A fascinating development ...
Credit protection madness - Paul Krugman - NYTimes.com
The cost of buying protection against the risk that the United States will default on its mounting debt has surged in the past months, outpacing the rise in corporate-credit costs, now that the government has absorbed more private-sector debt...
... the people buying these contracts are crazy. A world in which the US government defaults would be a world in chaos; how likely is it that these contracts would be honored?..
The fundamentals are insane, yet "serious" people are offering this product. The comments on the post are quite good, particularly this one by "TC":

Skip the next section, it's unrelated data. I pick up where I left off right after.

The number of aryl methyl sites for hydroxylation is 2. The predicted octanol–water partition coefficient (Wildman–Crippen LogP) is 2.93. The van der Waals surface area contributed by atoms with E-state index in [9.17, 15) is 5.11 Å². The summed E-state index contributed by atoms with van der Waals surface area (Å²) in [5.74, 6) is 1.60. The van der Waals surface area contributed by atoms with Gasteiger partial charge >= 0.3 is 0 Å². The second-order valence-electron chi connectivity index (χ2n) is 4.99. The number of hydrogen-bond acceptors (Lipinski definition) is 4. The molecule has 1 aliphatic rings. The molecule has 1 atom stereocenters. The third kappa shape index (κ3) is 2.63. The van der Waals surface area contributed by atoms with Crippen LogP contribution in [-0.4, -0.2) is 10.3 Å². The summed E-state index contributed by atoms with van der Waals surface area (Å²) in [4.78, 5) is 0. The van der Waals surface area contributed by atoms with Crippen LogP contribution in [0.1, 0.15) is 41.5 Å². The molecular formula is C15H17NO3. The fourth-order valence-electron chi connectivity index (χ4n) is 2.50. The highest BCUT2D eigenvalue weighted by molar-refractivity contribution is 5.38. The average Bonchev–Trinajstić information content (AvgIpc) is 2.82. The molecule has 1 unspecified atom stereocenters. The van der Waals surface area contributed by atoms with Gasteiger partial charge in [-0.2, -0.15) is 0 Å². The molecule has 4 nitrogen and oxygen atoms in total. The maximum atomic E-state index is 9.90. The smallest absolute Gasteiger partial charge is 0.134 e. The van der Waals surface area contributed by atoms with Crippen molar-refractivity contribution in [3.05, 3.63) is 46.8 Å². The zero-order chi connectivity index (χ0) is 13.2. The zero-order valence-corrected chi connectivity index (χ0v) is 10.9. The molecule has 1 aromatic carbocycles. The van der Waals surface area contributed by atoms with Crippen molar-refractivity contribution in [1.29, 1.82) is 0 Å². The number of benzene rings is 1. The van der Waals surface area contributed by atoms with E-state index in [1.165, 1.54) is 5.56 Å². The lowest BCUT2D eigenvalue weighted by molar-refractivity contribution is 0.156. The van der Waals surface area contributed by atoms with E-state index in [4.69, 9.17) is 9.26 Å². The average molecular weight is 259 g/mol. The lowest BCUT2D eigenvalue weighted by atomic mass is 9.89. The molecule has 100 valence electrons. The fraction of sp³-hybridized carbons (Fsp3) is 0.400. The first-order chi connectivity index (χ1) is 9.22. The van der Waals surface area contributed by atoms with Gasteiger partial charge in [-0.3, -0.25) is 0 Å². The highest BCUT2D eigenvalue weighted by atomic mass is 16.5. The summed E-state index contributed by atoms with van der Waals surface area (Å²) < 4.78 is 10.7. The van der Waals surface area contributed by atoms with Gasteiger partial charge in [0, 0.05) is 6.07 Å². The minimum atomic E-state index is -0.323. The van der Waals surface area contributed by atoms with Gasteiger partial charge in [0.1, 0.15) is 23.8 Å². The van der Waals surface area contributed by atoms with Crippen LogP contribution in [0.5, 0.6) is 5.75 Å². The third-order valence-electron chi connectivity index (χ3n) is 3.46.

The price of CDS on the US may not necessarily be driven by outright purchases of CDS on the US. Rather, these contracts are often used as part of more complex arbitrage strategies. This could cause the price of a CDS contract to deviate from theoretical fair value by a significant amount...
So this development is fascinating because ...
- In the esoteric world of finance 2.0 there's an angle from which this "makes sense" -- probably the same angle used by AIG's wizards in 2007.
- The people who are selling this know they'll never have to pay out -- because if the US collapsed we'd be using seeds as currency.
- There exist buyers who are either speculators betting on delusional customers or currently delusional customers.
So it's a bit of a mini-review of the past year in one news report.
I can understand selling this insurance, but who the hell is buying it? What could they possibly do with it that would make money?
There's gotta be a scam here, right?
Buyers may assume they'll find a greater fool to sell to. The gamble can work, to a point.
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